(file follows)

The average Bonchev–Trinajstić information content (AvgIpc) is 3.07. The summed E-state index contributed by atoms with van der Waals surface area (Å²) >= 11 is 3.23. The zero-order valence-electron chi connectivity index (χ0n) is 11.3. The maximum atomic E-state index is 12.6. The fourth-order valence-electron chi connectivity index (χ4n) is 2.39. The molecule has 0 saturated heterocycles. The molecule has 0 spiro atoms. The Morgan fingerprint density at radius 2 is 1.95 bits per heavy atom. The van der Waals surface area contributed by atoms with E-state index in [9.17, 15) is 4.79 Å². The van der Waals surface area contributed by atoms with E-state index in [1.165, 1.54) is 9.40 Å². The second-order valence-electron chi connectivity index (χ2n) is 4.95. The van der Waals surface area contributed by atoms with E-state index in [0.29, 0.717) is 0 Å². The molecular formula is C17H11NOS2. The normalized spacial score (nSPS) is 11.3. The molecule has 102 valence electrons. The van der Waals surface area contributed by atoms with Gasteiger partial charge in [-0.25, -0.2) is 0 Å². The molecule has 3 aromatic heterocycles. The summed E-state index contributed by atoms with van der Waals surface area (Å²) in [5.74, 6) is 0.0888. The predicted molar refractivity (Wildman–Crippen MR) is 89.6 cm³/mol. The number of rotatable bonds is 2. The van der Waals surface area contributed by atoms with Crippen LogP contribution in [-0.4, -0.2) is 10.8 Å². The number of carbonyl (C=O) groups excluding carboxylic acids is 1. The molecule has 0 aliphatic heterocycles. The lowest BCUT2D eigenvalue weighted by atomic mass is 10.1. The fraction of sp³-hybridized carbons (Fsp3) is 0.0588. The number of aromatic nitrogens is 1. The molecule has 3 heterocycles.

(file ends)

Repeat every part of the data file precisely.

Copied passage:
The average Bonchev–Trinajstić information content (AvgIpc) is 3.07. The summed E-state index contributed by atoms with van der Waals surface area (Å²) >= 11 is 3.23. The zero-order valence-electron chi connectivity index (χ0n) is 11.3. The maximum atomic E-state index is 12.6. The fourth-order valence-electron chi connectivity index (χ4n) is 2.39. The molecule has 0 saturated heterocycles. The molecule has 0 spiro atoms. The Morgan fingerprint density at radius 2 is 1.95 bits per heavy atom. The van der Waals surface area contributed by atoms with E-state index in [9.17, 15) is 4.79 Å². The van der Waals surface area contributed by atoms with E-state index in [1.165, 1.54) is 9.40 Å². The second-order valence-electron chi connectivity index (χ2n) is 4.95. The van der Waals surface area contributed by atoms with E-state index in [0.29, 0.717) is 0 Å². The molecular formula is C17H11NOS2. The normalized spacial score (nSPS) is 11.3. The molecule has 102 valence electrons. The van der Waals surface area contributed by atoms with Gasteiger partial charge in [-0.25, -0.2) is 0 Å². The molecule has 3 aromatic heterocycles. The summed E-state index contributed by atoms with van der Waals surface area (Å²) in [5.74, 6) is 0.0888. The predicted molar refractivity (Wildman–Crippen MR) is 89.6 cm³/mol. The number of rotatable bonds is 2. The van der Waals surface area contributed by atoms with Crippen LogP contribution in [-0.4, -0.2) is 10.8 Å². The number of carbonyl (C=O) groups excluding carboxylic acids is 1. The molecule has 0 aliphatic heterocycles. The lowest BCUT2D eigenvalue weighted by atomic mass is 10.1. The fraction of sp³-hybridized carbons (Fsp3) is 0.0588. The number of aromatic nitrogens is 1. The molecule has 3 heterocycles.